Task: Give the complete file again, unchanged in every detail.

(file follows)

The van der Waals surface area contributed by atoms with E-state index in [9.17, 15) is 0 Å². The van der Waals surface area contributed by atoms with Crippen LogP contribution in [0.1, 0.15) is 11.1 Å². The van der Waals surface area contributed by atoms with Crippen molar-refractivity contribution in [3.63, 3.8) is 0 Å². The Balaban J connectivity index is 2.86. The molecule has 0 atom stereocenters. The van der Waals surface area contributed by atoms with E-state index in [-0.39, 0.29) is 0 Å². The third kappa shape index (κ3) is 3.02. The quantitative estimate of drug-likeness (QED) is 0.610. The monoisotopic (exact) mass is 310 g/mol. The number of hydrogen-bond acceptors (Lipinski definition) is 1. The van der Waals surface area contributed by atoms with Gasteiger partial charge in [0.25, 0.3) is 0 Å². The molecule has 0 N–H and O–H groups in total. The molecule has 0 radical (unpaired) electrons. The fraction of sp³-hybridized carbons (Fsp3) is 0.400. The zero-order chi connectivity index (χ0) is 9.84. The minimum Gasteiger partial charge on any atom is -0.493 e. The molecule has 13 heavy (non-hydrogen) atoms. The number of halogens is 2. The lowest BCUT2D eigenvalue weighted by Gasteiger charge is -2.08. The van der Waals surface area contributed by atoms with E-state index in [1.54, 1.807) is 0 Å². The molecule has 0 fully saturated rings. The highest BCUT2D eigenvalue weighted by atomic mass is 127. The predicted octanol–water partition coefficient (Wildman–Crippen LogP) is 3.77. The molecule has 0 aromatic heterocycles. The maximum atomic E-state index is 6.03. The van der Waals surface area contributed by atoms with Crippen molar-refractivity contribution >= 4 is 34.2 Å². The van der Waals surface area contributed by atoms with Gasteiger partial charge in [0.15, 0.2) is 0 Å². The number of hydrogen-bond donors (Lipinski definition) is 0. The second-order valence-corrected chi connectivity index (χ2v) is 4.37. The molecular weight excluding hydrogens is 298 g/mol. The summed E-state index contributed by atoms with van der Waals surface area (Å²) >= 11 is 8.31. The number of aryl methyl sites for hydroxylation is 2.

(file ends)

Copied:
The van der Waals surface area contributed by atoms with E-state index in [9.17, 15) is 0 Å². The van der Waals surface area contributed by atoms with Crippen LogP contribution in [0.1, 0.15) is 11.1 Å². The van der Waals surface area contributed by atoms with Crippen molar-refractivity contribution in [3.63, 3.8) is 0 Å². The Balaban J connectivity index is 2.86. The molecule has 0 atom stereocenters. The van der Waals surface area contributed by atoms with E-state index in [-0.39, 0.29) is 0 Å². The third kappa shape index (κ3) is 3.02. The quantitative estimate of drug-likeness (QED) is 0.610. The monoisotopic (exact) mass is 310 g/mol. The number of hydrogen-bond acceptors (Lipinski definition) is 1. The van der Waals surface area contributed by atoms with Gasteiger partial charge in [0.25, 0.3) is 0 Å². The molecule has 0 N–H and O–H groups in total. The molecule has 0 radical (unpaired) electrons. The fraction of sp³-hybridized carbons (Fsp3) is 0.400. The zero-order chi connectivity index (χ0) is 9.84. The minimum Gasteiger partial charge on any atom is -0.493 e. The molecule has 13 heavy (non-hydrogen) atoms. The number of halogens is 2. The lowest BCUT2D eigenvalue weighted by Gasteiger charge is -2.08. The van der Waals surface area contributed by atoms with E-state index in [1.54, 1.807) is 0 Å². The molecule has 0 fully saturated rings. The highest BCUT2D eigenvalue weighted by atomic mass is 127. The predicted octanol–water partition coefficient (Wildman–Crippen LogP) is 3.77. The molecule has 0 aromatic heterocycles. The maximum atomic E-state index is 6.03. The van der Waals surface area contributed by atoms with Crippen molar-refractivity contribution >= 4 is 34.2 Å². The van der Waals surface area contributed by atoms with Gasteiger partial charge in [0.15, 0.2) is 0 Å². The number of hydrogen-bond donors (Lipinski definition) is 0. The second-order valence-corrected chi connectivity index (χ2v) is 4.37. The molecular weight excluding hydrogens is 298 g/mol. The summed E-state index contributed by atoms with van der Waals surface area (Å²) >= 11 is 8.31. The number of aryl methyl sites for hydroxylation is 2.